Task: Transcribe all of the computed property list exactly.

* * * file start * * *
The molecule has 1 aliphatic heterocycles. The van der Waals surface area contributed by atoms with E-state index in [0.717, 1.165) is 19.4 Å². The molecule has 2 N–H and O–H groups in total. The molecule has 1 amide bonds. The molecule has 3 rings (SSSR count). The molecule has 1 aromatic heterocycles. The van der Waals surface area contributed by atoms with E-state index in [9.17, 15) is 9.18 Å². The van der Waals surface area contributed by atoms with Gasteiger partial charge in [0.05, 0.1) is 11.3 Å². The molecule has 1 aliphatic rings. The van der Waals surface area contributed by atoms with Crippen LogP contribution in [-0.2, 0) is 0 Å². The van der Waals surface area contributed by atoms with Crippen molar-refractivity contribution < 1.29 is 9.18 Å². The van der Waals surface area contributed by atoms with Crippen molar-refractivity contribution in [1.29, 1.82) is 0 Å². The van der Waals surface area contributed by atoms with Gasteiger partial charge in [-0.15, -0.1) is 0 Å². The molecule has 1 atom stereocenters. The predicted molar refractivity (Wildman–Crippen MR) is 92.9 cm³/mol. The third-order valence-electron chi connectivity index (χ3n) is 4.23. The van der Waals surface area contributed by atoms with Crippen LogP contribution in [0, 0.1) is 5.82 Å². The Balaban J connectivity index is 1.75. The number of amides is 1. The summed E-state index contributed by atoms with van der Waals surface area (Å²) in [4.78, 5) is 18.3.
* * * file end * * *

The molecule has 1 aliphatic heterocycles. The van der Waals surface area contributed by atoms with E-state index in [0.717, 1.165) is 19.4 Å². The molecule has 2 N–H and O–H groups in total. The molecule has 1 amide bonds. The molecule has 3 rings (SSSR count). The molecule has 1 aromatic heterocycles. The van der Waals surface area contributed by atoms with E-state index in [9.17, 15) is 9.18 Å². The van der Waals surface area contributed by atoms with Gasteiger partial charge in [0.05, 0.1) is 11.3 Å². The molecule has 1 aliphatic rings. The van der Waals surface area contributed by atoms with Crippen LogP contribution in [-0.2, 0) is 0 Å². The van der Waals surface area contributed by atoms with Crippen molar-refractivity contribution < 1.29 is 9.18 Å². The van der Waals surface area contributed by atoms with Crippen molar-refractivity contribution in [1.29, 1.82) is 0 Å². The van der Waals surface area contributed by atoms with Gasteiger partial charge in [-0.15, -0.1) is 0 Å². The molecule has 1 atom stereocenters. The predicted molar refractivity (Wildman–Crippen MR) is 92.9 cm³/mol. The third-order valence-electron chi connectivity index (χ3n) is 4.23. The van der Waals surface area contributed by atoms with Crippen LogP contribution in [0, 0.1) is 5.82 Å². The Balaban J connectivity index is 1.75. The number of amides is 1. The summed E-state index contributed by atoms with van der Waals surface area (Å²) in [4.78, 5) is 18.3.